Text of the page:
Memorial Day

by Ryan on May 26, 2008

in Blogs,Culture,The Iraq Front,War on Terror

To most, Memorial Day is the official kickoff to the summer season — pools, barbecue, the beach, movie marathons. 

Lately, to more and more Americans its more solemn roots are revived.  It was a day first commemorated as “Decoration Day” to put flags and other items at the graves of friends or relatives who died in the Civil War.  Then, by World War I, it’s name had changed to Memorial Day and was honored on May 30.  It wasn’t until 1971 that Memorial Day became the fourth Monday in May.

So, today we honor those who have died defending this country and her interests. Lincoln once said on an old battlefield during the dark days of the Civil War that “it is for us the living, rather, to be dedicated here to the unfinished work which they who fought here have thus far so nobly advanced.” 

Such is our charge as we enjoy the sales, the sun and the hot dogs, that we take a minute to remember who have died so that we might live the way we do.

{ 2 comments… read them below or add one }

rightonoz May 26, 2008 at 5:54 pm

We have a similar day here, ANZAC day where we remember all those who fought, especially those who did not return. ANZAC means Australia and New Zealand Army Corp as during WW1 the two countries troops intiially fought together. We have the usual dawn service and parades of returned services members in both countries, however as more of them pass on, their children and grandchildren march in their place displaying the medals they won. There is also on that morning a joint service at Gallipoli in Turkey where the ANZAC legend was born where the Turks join in acknowledging the immense courage on both sides, and this year for the first time a French town had a service to remember the thousands of Australian soldiers who died freeing their town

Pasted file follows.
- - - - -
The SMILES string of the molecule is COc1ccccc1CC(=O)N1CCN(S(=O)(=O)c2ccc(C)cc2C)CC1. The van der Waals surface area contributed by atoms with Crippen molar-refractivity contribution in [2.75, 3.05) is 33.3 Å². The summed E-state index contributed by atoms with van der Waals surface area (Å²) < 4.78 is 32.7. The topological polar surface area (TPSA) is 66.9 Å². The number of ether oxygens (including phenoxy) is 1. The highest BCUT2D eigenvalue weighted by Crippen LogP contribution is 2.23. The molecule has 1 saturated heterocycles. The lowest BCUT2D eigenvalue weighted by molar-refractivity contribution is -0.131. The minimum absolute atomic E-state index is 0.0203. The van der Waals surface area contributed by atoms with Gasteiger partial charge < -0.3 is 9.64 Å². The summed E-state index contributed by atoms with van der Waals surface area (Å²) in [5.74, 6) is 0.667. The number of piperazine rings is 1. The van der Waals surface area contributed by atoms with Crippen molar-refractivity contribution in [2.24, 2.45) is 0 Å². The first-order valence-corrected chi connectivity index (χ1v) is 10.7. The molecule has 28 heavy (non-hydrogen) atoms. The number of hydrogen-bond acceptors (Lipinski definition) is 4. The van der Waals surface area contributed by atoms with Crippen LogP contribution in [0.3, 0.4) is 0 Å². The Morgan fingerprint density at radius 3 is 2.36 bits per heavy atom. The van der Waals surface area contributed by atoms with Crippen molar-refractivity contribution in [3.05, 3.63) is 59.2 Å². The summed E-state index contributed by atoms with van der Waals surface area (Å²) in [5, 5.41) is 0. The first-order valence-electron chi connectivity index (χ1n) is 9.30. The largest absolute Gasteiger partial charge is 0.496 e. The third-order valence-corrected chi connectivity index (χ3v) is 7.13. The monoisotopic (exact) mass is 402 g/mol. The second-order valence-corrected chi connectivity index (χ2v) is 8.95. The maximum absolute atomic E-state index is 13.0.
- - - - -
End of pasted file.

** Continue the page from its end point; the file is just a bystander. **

For many years the local organisers would not let Korean or Vietnam vets march as they were not considered ‘real’ wars, however thankfully that is no longer the case and the country remembers everyone who contributed to freedom. We often also have groups of US vets join as Australia and the US fought together in many battles in the Pacific.

It will be a VERY sad day for both countries if we ever neglect to honour those who sacrificed.


Bob May 27, 2008 at 8:42 pm

It is a shame that the democrat likely to run against McCain did not know that Memorial Day was to honor soliders who gave their lives in military combat. He was under the impression that this holiday is to honor present military personnel. Apparently, Obama is another product of the American educational system. Shame on us.


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